memory including instructions that, when executed, cause the processor to: establish a local proxy and a connection between the local proxy and a browser; establish a connection between a remote server and the local proxy; simulate the remote server to establish a server proxy; obtain a request received from at least one of the browser or the server proxy; send the request to the remote server; obtain a server response sent from the remote server to the browser; obtain a positive script injection response received from the browser, the positive script injection response based on the server response, buffer the server response; generate an injected script; and send the injected script to the browser.

11. The programmable device of claim 10, wherein the instructions, when executed, cause the processor to send the injected script to the browser by:

modifying the buffered server response with the injected script to create a modified server response; and
sending the modified server response to the browser.

12. The programmable device of claim 10, wherein the instructions, when executed, further cause the processor to:

render a modified web page on the browser.

13. The programmable device of claim 10, wherein the instructions, when executed, further cause the processor to:

establish a presence of a login form in a loaded webpage;
generate an asset request;
encrypt the asset request with a symmetric algorithm;
send the asset request to the remote server;
obtain an asset request response received from the remote server, the asset request response containing requested assets;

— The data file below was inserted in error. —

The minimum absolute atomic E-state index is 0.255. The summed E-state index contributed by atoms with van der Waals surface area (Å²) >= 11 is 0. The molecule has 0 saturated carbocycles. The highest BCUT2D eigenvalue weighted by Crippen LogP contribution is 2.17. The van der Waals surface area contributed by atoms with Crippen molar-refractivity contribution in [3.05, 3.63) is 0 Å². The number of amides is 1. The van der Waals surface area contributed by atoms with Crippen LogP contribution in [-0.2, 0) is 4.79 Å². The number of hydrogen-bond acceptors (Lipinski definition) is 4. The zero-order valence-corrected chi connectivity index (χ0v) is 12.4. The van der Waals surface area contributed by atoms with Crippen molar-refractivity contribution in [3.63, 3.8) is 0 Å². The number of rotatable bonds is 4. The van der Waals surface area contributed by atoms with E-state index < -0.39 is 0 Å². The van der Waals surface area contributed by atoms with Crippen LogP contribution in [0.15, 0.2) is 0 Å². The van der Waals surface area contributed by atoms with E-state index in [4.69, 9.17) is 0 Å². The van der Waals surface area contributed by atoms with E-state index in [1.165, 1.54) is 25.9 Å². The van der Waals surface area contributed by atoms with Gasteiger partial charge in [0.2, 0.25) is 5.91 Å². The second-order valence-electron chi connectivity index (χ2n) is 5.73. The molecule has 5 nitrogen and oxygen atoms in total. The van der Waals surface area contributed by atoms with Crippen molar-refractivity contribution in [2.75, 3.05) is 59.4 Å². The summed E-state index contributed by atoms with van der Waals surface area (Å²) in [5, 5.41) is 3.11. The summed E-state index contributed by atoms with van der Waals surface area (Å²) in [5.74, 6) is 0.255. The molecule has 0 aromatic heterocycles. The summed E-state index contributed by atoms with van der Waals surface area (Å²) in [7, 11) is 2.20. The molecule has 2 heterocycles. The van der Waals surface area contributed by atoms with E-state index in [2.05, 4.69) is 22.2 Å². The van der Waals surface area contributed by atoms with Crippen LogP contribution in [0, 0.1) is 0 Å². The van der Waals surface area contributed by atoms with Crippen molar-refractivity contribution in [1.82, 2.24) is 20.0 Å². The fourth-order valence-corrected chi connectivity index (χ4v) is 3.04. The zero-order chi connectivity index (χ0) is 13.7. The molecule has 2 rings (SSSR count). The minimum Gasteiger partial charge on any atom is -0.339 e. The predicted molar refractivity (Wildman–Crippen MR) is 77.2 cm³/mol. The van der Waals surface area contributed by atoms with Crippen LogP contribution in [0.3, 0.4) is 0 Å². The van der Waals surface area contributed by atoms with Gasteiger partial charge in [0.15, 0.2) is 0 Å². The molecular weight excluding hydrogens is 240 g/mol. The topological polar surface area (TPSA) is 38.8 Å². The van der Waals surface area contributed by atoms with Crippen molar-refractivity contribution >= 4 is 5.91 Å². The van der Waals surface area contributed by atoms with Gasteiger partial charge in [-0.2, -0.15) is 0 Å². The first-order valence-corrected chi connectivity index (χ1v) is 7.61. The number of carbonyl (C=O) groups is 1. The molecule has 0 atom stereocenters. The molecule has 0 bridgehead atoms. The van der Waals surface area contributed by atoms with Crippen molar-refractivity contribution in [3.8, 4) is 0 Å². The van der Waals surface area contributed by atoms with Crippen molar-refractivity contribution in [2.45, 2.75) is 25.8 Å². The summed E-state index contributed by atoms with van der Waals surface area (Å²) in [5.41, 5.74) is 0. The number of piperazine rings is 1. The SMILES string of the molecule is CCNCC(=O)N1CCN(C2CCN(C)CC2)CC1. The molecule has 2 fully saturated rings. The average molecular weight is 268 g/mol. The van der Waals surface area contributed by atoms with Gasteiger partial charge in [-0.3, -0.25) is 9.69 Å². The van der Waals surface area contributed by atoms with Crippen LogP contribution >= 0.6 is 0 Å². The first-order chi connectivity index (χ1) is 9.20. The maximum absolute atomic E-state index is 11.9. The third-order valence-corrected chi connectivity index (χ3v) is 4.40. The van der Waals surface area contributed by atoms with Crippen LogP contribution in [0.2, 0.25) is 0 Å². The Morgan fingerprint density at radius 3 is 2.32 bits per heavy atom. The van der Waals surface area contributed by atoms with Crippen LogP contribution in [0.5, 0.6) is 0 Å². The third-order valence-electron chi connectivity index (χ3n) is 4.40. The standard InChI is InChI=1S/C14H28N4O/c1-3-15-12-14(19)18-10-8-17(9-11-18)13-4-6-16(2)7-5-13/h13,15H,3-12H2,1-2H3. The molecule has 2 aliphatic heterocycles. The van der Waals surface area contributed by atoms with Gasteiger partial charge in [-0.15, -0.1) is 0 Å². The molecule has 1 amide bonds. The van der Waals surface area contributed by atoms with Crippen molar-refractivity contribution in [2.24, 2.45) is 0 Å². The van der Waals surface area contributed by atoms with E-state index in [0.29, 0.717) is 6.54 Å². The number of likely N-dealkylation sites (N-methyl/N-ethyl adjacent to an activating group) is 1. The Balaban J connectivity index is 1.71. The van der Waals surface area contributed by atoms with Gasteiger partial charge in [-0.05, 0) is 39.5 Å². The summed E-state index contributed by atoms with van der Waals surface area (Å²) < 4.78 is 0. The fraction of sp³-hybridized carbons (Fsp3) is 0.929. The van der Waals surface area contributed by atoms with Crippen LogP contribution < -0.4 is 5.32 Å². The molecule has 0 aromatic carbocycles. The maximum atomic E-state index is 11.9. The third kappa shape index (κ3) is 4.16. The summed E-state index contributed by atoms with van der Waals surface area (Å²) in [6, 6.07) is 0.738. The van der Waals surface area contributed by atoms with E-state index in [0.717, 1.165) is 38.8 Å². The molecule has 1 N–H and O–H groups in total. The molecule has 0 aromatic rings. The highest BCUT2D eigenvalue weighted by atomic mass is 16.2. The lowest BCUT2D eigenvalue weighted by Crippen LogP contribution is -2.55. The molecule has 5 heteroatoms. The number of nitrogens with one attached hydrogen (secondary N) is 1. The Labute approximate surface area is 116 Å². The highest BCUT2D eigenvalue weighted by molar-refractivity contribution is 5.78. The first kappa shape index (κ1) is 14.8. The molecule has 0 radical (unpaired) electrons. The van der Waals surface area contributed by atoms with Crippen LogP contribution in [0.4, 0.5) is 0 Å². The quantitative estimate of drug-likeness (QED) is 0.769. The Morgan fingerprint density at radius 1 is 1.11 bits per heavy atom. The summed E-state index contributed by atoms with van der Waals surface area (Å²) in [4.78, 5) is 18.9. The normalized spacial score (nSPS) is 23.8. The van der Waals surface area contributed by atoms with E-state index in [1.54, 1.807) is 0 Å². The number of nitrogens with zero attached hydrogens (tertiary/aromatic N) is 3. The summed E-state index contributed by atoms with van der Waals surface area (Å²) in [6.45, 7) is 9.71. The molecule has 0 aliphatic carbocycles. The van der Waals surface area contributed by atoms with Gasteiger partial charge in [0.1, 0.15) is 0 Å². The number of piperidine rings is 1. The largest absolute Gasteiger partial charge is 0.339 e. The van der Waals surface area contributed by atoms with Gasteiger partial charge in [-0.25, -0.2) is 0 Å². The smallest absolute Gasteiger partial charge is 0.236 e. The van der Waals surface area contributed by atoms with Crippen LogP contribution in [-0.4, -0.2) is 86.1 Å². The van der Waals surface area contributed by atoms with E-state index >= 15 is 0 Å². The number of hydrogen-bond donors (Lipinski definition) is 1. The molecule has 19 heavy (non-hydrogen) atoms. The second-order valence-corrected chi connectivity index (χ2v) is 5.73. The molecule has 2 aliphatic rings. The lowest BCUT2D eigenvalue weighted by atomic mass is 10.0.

decrypt the asset request response with the symmetric algorithm; and
send the requested assets to at least one of the local proxy or the web browser.

14. The programmable device of claim 13, wherein the instructions, when executed, cause the processor to generate the injected script by generating a cryptokey, the symmetric algorithm to use the cryptokey to encrypt the asset request and decrypt the asset request response.

15. The programmable device of claim 13, wherein the instructions, when executed, cause the processor to establish the presence of the login form in the loaded webpage by:

sending an account selection form to the browser, the account selection form including at least one account selection;
generating an account selection request, the account selection request including one of the at least one account selection; and
obtain the account selection request from the browser.

16. The programmable device of claim 15, wherein the account selection request is encrypted.

17. The programmable device of claim 16, wherein the account selection request is encrypted using the symmetric encryption algorithm.

18. The programmable device of claim 16, wherein the instructions, when executed, further cause the processor to:

generate an account selection response, the account selection response including a dummy string;
send the account selection response to the browser;
inject the dummy string into a webpage input field in the loaded web page;
obtain a second request received from the browser, the second request including the dummy string; and
replace in real-time the dummy string with a password, the password retrieved from the remote server.

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Patent History

Patent number: 10291585
Type: Grant
Filed: Dec 23, 2014
Date of Patent: May 14, 2019
Patent Publication Number: 20160330173
Assignee: McAfee, LLC (Santa Clara, CA)
Inventor: Mathieu Rene (Montreal)
Primary Examiner: Thaddeus J Plecha
Application Number: 15/108,230

Classifications

Current U.S. Class: Structured Document (e.g., Html, Sgml, Oda, Cda, Etc.) (715/234)
International Classification: H04L 29/06 (20060101); G06F 21/41 (20130101); G06F 17/24 (20060101); H04L 9/08 (20060101); H04L 9/32 (20060101);